Why Jane Austen Made An Ordinary Girl The Heroine Of ‘Northanger Abbey’

Why Jane Austen Made An Ordinary Girl The Heroine Of ‘Northanger Abbey’

A woman doesn't need to be impossibly beautiful or virtuous in order to overcome challenges like a protagonist in a novel.

In the third lecture of Hillsdale College’s free online course on the young Jane Austen (which you can take along with me here), Lorraine Murphy, an English professor at the college, explains why the author made an ordinary girl the heroine of “Northanger Abbey.”

Austen Made an Ordinary Girl the Heroine

In “Northanger Abbey,” the heroine, Catherine Morland, is not a naturally beautiful teenage girl, nor does she behave in a way that suggests a natural refinement or superiority in character. When the reader meets her, it is when she is about to embark on a six-week-long visit to Bath, England, with a family friend. During her stay in Bath, she meets Henry, who is as charming as he is witty, though Catherine herself does not always understand his sense of humor as she takes what he says literally when he is being ironic.

Catherine’s characteristics starkly contrast with the typical literary heroine of the day. She’s not particularly beautiful and she must work to become mature and distinguished, as she does not posses these qualities naturally. Austen’s decision to make a woman like Catherine the hero in a novel toys with the literary conventions of the day, which usually told stories about extraordinarily beautiful women who naturally possessed an excellent character.

Austen Defends Novels Through her Unconventional Heroine

Catherine’s friend, Isabella Thorpe, enjoys gothic novels as much as Catherine does. When these two characters talk about their literary tastes, Austen is using them to mount a defense of reading novels — which was a genre that was looked down upon at the time.

The narrator in “Northanger Abbey” is a device Austen uses to guide the reader along in helping them to discern her use of irony. When Catherine and her mother part at the beginning of the book, the narrator suggests that one might expect the scene to be rather tearful and dramatic, but that instead what actually happens between the two is that she later gives her daughter some practical advice before she leaves for Bath. The narrator juxtaposes what a reader might expect from a typical novel with what actually happens in her story. Throughout the story, the narrator plays with the reader’s expectations — a tactic that playfully winks at some of the over-the-top things that happen in typical novels.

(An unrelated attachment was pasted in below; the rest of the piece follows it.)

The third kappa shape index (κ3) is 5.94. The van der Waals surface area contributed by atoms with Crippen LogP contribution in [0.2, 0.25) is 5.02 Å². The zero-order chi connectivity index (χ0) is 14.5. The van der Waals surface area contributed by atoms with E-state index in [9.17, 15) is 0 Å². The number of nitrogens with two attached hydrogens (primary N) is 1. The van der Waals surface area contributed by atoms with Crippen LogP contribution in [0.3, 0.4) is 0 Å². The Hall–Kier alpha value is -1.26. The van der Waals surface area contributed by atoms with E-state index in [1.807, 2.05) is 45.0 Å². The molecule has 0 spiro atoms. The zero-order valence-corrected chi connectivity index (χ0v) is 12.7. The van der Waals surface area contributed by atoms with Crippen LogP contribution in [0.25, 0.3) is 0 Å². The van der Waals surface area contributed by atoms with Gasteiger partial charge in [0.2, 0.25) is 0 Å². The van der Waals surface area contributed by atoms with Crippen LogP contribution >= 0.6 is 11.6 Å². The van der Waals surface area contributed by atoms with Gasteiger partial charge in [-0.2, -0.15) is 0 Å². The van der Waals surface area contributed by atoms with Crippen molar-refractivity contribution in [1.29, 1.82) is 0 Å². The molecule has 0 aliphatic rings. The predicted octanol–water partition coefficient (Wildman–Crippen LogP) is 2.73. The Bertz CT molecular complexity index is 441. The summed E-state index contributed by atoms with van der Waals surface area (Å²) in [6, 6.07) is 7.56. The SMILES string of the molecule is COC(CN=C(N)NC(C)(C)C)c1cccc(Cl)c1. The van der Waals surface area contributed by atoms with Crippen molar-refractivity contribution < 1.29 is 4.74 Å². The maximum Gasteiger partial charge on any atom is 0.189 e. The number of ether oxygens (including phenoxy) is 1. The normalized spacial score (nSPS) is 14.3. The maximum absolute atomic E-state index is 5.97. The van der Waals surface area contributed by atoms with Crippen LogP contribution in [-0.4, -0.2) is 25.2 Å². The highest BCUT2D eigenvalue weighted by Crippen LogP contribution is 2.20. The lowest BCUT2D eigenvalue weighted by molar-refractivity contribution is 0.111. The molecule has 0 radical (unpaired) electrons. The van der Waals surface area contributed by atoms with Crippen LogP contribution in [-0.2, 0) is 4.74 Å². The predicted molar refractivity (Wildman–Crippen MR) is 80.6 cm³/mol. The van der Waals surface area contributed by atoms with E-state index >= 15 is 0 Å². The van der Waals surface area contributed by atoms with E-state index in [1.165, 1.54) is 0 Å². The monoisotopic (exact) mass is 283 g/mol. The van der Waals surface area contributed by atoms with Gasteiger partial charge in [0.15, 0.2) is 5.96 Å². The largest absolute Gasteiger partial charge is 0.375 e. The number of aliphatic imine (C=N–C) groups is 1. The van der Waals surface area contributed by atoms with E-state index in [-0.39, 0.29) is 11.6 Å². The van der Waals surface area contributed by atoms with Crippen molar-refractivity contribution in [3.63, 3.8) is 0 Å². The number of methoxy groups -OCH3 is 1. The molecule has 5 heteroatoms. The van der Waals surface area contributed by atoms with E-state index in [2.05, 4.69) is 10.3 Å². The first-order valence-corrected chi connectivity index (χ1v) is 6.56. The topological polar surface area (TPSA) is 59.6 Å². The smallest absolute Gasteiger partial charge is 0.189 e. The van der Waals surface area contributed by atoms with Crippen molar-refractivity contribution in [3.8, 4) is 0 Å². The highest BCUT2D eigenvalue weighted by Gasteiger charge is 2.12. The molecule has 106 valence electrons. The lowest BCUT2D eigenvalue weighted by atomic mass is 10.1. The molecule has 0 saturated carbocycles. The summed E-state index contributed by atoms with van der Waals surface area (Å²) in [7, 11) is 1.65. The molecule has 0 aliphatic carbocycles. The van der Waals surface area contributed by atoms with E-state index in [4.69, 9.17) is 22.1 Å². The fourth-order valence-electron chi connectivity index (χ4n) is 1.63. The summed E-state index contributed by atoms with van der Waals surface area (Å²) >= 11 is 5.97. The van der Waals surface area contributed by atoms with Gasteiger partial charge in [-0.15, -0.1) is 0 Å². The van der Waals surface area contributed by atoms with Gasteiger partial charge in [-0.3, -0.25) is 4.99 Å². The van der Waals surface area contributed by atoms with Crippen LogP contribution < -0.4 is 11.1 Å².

In chapter five, the narrator defends the practice of reading novels when describing the blossoming friendship between Catherine and Isabella, which entailed reading novels on wet days.

I will not adopt that ungenerous and impolitic custom so common with novel-writers, of degrading by their contemptuous censure the very performances, to the number of which they are themselves adding — joining with their greatest enemies in bestowing the harshest epithets on such works, and scarcely ever permitting them to be read by their own heroine, who, if she accidentally take up a novel, is sure to turn over its insipid pages with disgust. Alas! If the heroine of one novel be not patronized by the heroine of another, from whom can she expect protection and regard? I cannot approve of it.

Throughout Austen’s work, she makes it clear to the reader that they are in fact reading a novel and that when reading such works of fiction, one ought to always be distinguishing between what is improbable versus what’s probable. One must understand that a dramatic calamity, or perhaps falling in love at first sight —  while all too likely in novel —  is not a regular occurrence in real life. One ought to be able to enjoy novels for what they are — stories that are mixed with probable and improbable circumstances and not reflective of reality.

Why Ordinary Girls Can Be Heroines Too

Austen uses Catherine to express what she thinks about contemporary education. Catherine, who is not exceptionally well read, confesses at one point that her literary education is little more than a smattering of excerpts and quotes of longer works — much like the schooling children received in England at the time. Catherine repeatedly proves that is unable to read people as she takes them at their word instead of inferring meaning by their actions. In this lecture, Murphy says this implies that Austen does not think this type of education is sufficient to understand the deeper complexities and hidden meanings in what people say.

By using an ordinary girl as the heroine, Austen suggests that ordinary girls coming of age and growing up are the heroines of their own stories. A woman doesn’t need to be impossibly beautiful or virtuous in order to overcome challenges like a protagonist in a novel. Like the heroine in a book, women in real life need to employ virtues like courage and fortitude to navigate social circumstances with grace.

Bre Payton was a staff writer at The Federalist.
Photo screengrab/PBS
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